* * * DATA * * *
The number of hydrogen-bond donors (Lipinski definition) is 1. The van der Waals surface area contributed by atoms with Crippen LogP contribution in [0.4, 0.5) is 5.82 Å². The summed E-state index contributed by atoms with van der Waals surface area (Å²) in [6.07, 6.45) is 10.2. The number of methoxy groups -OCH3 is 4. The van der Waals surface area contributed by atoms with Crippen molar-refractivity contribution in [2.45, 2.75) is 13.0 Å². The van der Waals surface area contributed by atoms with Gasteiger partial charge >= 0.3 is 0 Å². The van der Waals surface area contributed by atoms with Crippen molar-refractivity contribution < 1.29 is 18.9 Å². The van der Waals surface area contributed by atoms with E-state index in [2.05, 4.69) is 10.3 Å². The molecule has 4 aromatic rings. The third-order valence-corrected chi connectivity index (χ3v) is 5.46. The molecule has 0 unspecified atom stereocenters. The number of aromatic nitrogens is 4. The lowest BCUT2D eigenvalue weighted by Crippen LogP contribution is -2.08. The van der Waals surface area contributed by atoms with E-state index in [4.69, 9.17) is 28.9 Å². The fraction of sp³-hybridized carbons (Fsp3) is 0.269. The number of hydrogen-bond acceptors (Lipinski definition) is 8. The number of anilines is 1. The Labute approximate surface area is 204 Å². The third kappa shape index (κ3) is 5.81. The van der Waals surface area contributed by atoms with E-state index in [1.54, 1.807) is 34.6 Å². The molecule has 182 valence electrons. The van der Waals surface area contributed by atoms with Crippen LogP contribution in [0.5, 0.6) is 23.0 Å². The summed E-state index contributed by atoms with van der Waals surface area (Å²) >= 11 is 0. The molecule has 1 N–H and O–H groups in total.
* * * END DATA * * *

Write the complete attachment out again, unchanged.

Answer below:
The number of hydrogen-bond donors (Lipinski definition) is 1. The van der Waals surface area contributed by atoms with Crippen LogP contribution in [0.4, 0.5) is 5.82 Å². The summed E-state index contributed by atoms with van der Waals surface area (Å²) in [6.07, 6.45) is 10.2. The number of methoxy groups -OCH3 is 4. The van der Waals surface area contributed by atoms with Crippen molar-refractivity contribution in [2.45, 2.75) is 13.0 Å². The van der Waals surface area contributed by atoms with Gasteiger partial charge >= 0.3 is 0 Å². The van der Waals surface area contributed by atoms with Crippen molar-refractivity contribution < 1.29 is 18.9 Å². The van der Waals surface area contributed by atoms with E-state index in [2.05, 4.69) is 10.3 Å². The molecule has 4 aromatic rings. The third-order valence-corrected chi connectivity index (χ3v) is 5.46. The molecule has 0 unspecified atom stereocenters. The number of aromatic nitrogens is 4. The lowest BCUT2D eigenvalue weighted by Crippen LogP contribution is -2.08. The van der Waals surface area contributed by atoms with E-state index in [4.69, 9.17) is 28.9 Å². The fraction of sp³-hybridized carbons (Fsp3) is 0.269. The number of hydrogen-bond acceptors (Lipinski definition) is 8. The number of anilines is 1. The Labute approximate surface area is 204 Å². The third kappa shape index (κ3) is 5.81. The van der Waals surface area contributed by atoms with E-state index in [1.54, 1.807) is 34.6 Å². The molecule has 182 valence electrons. The van der Waals surface area contributed by atoms with Crippen LogP contribution in [0.5, 0.6) is 23.0 Å². The summed E-state index contributed by atoms with van der Waals surface area (Å²) >= 11 is 0. The molecule has 1 N–H and O–H groups in total.